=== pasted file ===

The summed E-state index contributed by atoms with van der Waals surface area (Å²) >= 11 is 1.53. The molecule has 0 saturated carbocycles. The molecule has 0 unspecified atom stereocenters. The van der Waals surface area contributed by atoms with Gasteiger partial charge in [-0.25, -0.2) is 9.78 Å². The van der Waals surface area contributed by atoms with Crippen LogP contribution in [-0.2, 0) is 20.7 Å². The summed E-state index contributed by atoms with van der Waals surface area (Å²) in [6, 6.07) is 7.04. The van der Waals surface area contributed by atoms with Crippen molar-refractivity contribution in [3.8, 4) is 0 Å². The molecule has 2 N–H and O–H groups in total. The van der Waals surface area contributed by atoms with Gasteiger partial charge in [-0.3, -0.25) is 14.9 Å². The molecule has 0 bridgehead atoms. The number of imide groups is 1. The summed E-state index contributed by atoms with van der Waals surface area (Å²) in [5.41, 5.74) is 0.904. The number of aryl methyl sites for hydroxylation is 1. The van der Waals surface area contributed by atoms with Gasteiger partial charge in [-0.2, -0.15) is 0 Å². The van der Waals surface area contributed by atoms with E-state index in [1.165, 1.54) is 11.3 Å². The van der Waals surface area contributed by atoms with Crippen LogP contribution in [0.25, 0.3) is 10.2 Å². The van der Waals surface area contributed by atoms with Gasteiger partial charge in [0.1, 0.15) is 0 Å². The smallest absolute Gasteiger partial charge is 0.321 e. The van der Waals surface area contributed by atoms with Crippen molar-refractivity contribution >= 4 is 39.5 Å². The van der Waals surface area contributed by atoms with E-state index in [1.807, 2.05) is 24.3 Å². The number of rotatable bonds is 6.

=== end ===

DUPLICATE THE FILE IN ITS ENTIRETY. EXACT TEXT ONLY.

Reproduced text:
The summed E-state index contributed by atoms with van der Waals surface area (Å²) >= 11 is 1.53. The molecule has 0 saturated carbocycles. The molecule has 0 unspecified atom stereocenters. The van der Waals surface area contributed by atoms with Gasteiger partial charge in [-0.25, -0.2) is 9.78 Å². The van der Waals surface area contributed by atoms with Crippen LogP contribution in [-0.2, 0) is 20.7 Å². The summed E-state index contributed by atoms with van der Waals surface area (Å²) in [6, 6.07) is 7.04. The van der Waals surface area contributed by atoms with Crippen molar-refractivity contribution in [3.8, 4) is 0 Å². The molecule has 2 N–H and O–H groups in total. The van der Waals surface area contributed by atoms with Gasteiger partial charge in [-0.3, -0.25) is 14.9 Å². The molecule has 0 bridgehead atoms. The number of imide groups is 1. The summed E-state index contributed by atoms with van der Waals surface area (Å²) in [5.41, 5.74) is 0.904. The number of aryl methyl sites for hydroxylation is 1. The van der Waals surface area contributed by atoms with Gasteiger partial charge in [-0.2, -0.15) is 0 Å². The van der Waals surface area contributed by atoms with E-state index in [1.165, 1.54) is 11.3 Å². The van der Waals surface area contributed by atoms with Crippen LogP contribution in [0.25, 0.3) is 10.2 Å². The van der Waals surface area contributed by atoms with Gasteiger partial charge in [0.1, 0.15) is 0 Å². The smallest absolute Gasteiger partial charge is 0.321 e. The van der Waals surface area contributed by atoms with Crippen molar-refractivity contribution >= 4 is 39.5 Å². The van der Waals surface area contributed by atoms with E-state index in [1.807, 2.05) is 24.3 Å². The number of rotatable bonds is 6.